Arch Building Simplified: Walter Sharp’s Secret to Building Stone Arch Bridges

Detail of Walz Ford Bridge Arch

Perhaps one of the most well-known individual stone arch bridge builders is Walter Sharp. While primarily building in Kansas, he also built several stone arch bridges in other places, such as New Mexico. Walter Sharp seemingly appeared out of nowhere early on in Kansas’s years of stone arch bridge building. He quickly rose to prominence, as his highly competitive pricing allowed him to win numerous contracts. And, unlike bridges built by other builders, Walter Sharp’s bridges rarely failed — surviving time and floods much better than wooden or even iron truss bridges did.

While in Kansas Walter Sharp was already well known in Marion, Chase, Greenwood, and Butler counties, it was in Cowley County where he really rose to fame. Cowley County needed permanent bridges at affordable costs, and Walter Sharp provided them. The Cowley commissioners were apparently already aware of the permanence of stone arch bridges, but did not know of anyone who could build them at a cost they could afford. Stone arch bridges could be fantastically expensive (as an example, the famous Clements Bridge in Chase County, Kansas, was triple the cost of the largest stone arch bridge in the state — the Dunkard Mill Bridge, which Walter Sharp built.) However, whereas some stone arch bridges were quite expensive, Walter Sharp’s pricing proved to be but slightly more expensive than the cost of a steel bridge, and his stone bridges lasted much longer with much less maintenance than a steel bridge could.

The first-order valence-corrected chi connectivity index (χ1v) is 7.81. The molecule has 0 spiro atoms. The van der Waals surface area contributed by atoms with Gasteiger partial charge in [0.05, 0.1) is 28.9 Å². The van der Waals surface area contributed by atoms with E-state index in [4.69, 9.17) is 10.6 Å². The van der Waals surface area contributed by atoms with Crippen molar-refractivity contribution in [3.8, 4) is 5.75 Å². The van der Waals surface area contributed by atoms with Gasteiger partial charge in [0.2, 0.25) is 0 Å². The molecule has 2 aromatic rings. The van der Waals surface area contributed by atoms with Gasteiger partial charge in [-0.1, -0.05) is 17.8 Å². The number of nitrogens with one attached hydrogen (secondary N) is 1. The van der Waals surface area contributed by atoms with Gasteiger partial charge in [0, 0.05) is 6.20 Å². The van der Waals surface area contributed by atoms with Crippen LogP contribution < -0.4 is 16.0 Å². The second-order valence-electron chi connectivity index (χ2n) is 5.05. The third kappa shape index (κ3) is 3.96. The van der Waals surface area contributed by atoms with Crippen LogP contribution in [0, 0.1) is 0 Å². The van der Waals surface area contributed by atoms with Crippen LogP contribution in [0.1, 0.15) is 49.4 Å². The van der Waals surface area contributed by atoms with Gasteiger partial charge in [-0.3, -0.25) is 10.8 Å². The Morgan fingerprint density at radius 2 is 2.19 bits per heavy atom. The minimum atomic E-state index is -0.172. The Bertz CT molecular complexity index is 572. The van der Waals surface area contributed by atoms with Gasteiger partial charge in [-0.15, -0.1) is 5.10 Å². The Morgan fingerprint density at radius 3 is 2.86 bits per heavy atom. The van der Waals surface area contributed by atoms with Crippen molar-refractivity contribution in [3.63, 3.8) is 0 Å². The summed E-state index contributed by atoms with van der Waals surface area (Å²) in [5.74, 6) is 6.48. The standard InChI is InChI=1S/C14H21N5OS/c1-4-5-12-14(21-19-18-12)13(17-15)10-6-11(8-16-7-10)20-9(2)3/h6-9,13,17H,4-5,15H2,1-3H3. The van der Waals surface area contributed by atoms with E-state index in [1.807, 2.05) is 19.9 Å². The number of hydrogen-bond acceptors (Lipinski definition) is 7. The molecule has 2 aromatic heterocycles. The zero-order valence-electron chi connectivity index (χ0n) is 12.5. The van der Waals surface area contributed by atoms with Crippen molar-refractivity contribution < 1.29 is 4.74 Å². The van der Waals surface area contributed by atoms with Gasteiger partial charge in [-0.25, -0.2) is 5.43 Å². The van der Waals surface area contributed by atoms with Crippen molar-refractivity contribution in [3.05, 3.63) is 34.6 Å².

Floral Bridge Plaque
Walter Sharp was responsible for most (though not all) of the famous Cowley County stone arch bridges, including this one over Timber Creek near Floral. And it would appear that other builders of Cowley’s bridges more or less adapted Sharp’s methods.

The Secret to Walter Sharp’s Success: Local Labor

One factor that played into Walter Sharp’s competitive bridge prices was the fact that he used local labor. Rather than hire a team of professional masons, Walter Sharp hired local people — usually farmers — to build his bridges. This practice kept his costs down and made his bridges rather popular projects locally. These structures were built with a degree of pride, often by the very people who would use them the most.

To be sure, these local farmers often had little stone masonry training, but they were shown what to do, and with what success needs only to be determined by looking at Walter Sharp’s bridges. Granted, the spandrel walls of the bridges were pretty simple to build; the stones were usually quarried out of hillsides with feathers-and-wedges. Since the stones were limestone, they could be cut very simply into massive, brick-like blocks in this fashion. These large blocks of stone were easily stacked, being laid into a bed of mortar with the aid of a hand operated crane. Building walls with stones shaped like oversized bricks was all simple enough, but building the arches was another story.